Ernest Daetwyler (Canada/Switzerland)
Ernest Daetwyler (Canada/Switzerland) »Forest Cell Sph[Air]es« – Installation
The installation Forest Cell Sph[air]es consists of seven interactive plastic spheres floating in various heights in the forest. Appearing as dreamy, temporary and volatile spaces, these moving spheres invite visitors to enter the installation.
The idea for this project for “Laboratory” was inspired by the intriguing terminology and text found on the internet by David S. Goodsell, Ph.D. regarding bionanotechnology: “…Applications include creation of targeted nanomachines for use in nanomedicine, applications of selfassembly to create novel biomaterials, the harnessing of molecular motors, DNA computers, artificial life, and biosensors. Biologically-inspired evolutionary methods are also being used to discover new nanomachinery, and hybrids of bionanomachinery with inorganic materials are being developed.”
The transparent appearance of the spheres, built in metal, wood and plastic wrap, might recall strange forms of alien eggs, floating in space. The installation might further recall associations with an utopian environment or a scientific experiment, particularly when inhabited. Plastic alien spheres provide space and shelter and become part of the natural forest environment. The installation has an immediate, surreal and poetic presence.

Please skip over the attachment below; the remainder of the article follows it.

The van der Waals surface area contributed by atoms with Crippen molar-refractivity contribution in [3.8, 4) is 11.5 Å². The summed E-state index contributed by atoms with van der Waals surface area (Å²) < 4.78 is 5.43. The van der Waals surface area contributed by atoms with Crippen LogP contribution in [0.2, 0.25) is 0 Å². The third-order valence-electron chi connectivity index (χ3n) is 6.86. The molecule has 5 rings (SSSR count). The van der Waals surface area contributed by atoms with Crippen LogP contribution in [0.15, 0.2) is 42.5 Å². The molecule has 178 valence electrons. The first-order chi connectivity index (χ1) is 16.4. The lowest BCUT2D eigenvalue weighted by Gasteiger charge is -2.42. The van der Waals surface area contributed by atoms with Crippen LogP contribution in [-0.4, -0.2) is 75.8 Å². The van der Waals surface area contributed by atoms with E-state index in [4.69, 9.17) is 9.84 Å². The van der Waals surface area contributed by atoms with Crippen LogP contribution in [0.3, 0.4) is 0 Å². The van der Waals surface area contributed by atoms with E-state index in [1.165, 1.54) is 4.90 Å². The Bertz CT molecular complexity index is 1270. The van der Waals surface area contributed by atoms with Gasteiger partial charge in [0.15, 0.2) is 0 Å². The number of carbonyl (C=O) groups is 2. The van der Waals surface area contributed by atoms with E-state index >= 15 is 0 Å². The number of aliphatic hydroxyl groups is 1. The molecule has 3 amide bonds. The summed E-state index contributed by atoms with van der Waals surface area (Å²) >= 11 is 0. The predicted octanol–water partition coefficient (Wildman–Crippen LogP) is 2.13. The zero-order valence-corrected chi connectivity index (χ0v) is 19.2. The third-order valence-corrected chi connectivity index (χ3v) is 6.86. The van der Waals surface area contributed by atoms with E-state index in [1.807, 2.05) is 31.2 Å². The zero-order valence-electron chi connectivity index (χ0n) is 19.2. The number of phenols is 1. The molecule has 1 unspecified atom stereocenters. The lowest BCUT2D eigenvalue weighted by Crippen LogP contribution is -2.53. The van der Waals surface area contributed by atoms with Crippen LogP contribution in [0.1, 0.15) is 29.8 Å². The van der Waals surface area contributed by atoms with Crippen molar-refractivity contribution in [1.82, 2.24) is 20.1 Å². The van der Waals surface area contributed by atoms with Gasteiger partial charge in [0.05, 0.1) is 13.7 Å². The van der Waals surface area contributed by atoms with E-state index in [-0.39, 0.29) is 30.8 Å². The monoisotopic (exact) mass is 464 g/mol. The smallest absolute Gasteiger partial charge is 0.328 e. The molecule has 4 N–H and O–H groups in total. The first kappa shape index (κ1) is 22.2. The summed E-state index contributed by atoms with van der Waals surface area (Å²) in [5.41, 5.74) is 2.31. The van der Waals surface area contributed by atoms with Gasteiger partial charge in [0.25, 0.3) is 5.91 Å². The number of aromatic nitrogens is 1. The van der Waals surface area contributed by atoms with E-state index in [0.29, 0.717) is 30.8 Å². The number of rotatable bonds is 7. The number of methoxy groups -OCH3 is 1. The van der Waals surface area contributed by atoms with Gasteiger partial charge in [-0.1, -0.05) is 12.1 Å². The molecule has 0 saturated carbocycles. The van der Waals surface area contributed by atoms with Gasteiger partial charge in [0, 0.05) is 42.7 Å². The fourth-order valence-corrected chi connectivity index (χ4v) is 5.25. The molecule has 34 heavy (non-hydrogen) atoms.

Thomas Kühl about Forest Cell Sph[air]es
As a physicist, the sphere fascinates me beyond its aesthetic form: based on the mathematical properties, a sphere consists of an endless number of symmetry planes, specifically all planes passing through its center. Further, the sphere is symmetrical in relation to every axis and pivot as well as point symmetrical regarding its center point.
These characteristics provide the seemingly delicate shape with enormeous stability. When a sphere is compressed in a fast manner and consistently from all sides, par example under the fire of high energy lasers, all shock waves meet in the centre. Given this geometry, we hope to be able to produce energy with droplets the size of a millimeter by using the sun’s mechanism to create energy.